SNAP (Supplemental Nutrition Assistance Program) helps individuals and families supplement their food budgets. A SNAP recipient can be working, unemployed or a college student. An applicant doesn’t need a current photo ID, but must provide some type of identity verification. Eligibility is based on income and there are no asset limits.
SNAP is easy to use
In Minnesota, the money you get in SNAP benefits is put on an Electronic Benefits Transfer (EBT) card, which you can use just like a debit card. SNAP benefits can be used at participating grocery stores, convenience stores and even some farmer’s markets—including our Lincoln Park Farmers Market. You can even rollover and save SNAP benefits to spend in future months. Receiving even a relatively small amount of SNAP benefits can have a big impact on your ability to make ends meet.
How to apply
- Use this form to see if you are eligible for SNAP, or use Bridge to Benefits.
- We are happy to assist you with completing the application. You can set up an individual appointment with one of our Benefit Outreach Specialists to help you with the process.
- If you’d like to start an application on your own, you can use the ApplyMN online interface.
What you’ll need
The following documents are usually required to approve the application, however the required documents can be submitted later. Don’t let a lack of documentation stop you from starting the process.
- At least one form of ID showing name and address (driver’s license, voter registration card, passport, etc).
- Documentation of income to include:
- If you’re employed: pay stubs from the last two months
- If you’re receiving unemployment benefits: unemployment compensation award letter
- If you receive Social Security, SSI, or pension benefits: copies of checks or benefit statements
- If you’re self-employed: income tax statements and bookkeeping records
- Social Security numbers for all applicants
- If you pay or receive child support:
- Court order or child support statements
- Canceled checks for child support payments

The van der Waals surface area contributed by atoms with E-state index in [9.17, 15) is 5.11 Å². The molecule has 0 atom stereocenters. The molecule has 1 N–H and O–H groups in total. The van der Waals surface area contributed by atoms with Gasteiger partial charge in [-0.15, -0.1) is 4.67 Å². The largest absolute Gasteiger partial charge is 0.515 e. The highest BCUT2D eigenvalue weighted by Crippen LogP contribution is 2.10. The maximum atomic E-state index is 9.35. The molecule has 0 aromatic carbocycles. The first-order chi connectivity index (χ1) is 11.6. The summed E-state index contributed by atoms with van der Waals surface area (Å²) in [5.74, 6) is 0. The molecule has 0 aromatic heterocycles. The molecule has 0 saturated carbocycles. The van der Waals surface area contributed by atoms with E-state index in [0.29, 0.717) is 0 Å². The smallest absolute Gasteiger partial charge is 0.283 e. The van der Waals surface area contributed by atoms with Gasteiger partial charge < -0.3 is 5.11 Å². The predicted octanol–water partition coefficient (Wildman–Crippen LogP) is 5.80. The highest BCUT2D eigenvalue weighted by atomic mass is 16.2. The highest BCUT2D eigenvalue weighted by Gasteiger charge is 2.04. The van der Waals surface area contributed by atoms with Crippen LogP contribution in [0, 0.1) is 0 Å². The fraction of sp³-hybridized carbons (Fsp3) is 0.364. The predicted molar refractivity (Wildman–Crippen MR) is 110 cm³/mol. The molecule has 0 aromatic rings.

- Statements from the person to whom you pay support
- Receipts for child support payments
- If you or anyone in your household is elderly or disabled:
- Itemized receipts showing payment of medical bills during the past year
- Repayment agreements with physicians covering payments extending into the future
- Outstanding medical bills (if these are not paid by insurance, Medical Assistance, or Medicare)
- Medicare card showing “Part B” and “Part D” coverage
- Proof of housing expenses including rent, mortgage payment and utilities.
SNAP Success Stories
Katie is a single mother with two young daughters. Her 13-year- old has terminal cancer. She had missed her recertification due to her daughter’s treatment. We were able to reapply for Katie and the children. The family was awarded $484 per month in SNAP benefits. Now, Katie is able to concentrate on her daughter’s well-being.
Kristen came in to see us for SNAP, health insurance and tax support. She used our services over the four years she attended college in Duluth. She also applied for every grant and scholarship she could and worked three part-time jobs to pay her own way through college. She eventually was accepted into a master’s degree program out of state. She recently emailed, “I want to say thank you. Thank you for helping me get and keep insurance. Thank you for helping me with nutrition assistance, SNAP. Thank you for easing the burden, making it easier for me to focus on school. Now I am about graduate with my master’s degree and already have a fantastic, well-paying joy lined up in a nationally recognized company! So thank you. Thank you for being one of the people that helped me when I needed it, so that I could get to where I want to be and who I want to be.”
When Al lost his job, he needed a little support until he could find new employment. He was awarded $172 in SNAP benefits to cover his nutrition expenses the first month he was unemployed and $194 the second month. Happily Al was able to secure employment and no longer needs SNAP benefits.
Aaron shares custody of his child. He became injured and was unable to continue working. He is now able to draw unemployment and received help from us to secure SNAP benefits of $253 initially, as well as $357 in ongoing benefits.
Jack and Cindy
Jack and Cindy have a family of six with an annual income of $32,472. They were awarded $606 per month in SNAP benefits, which helped them greatly.
When Kristie came to see us she was just being released from a chemical dependency treatment center. She was focusing on regaining custody of her child and moving from her part-time job to a full-time job. Kristie was awarded $218 in SNAP benefits per month.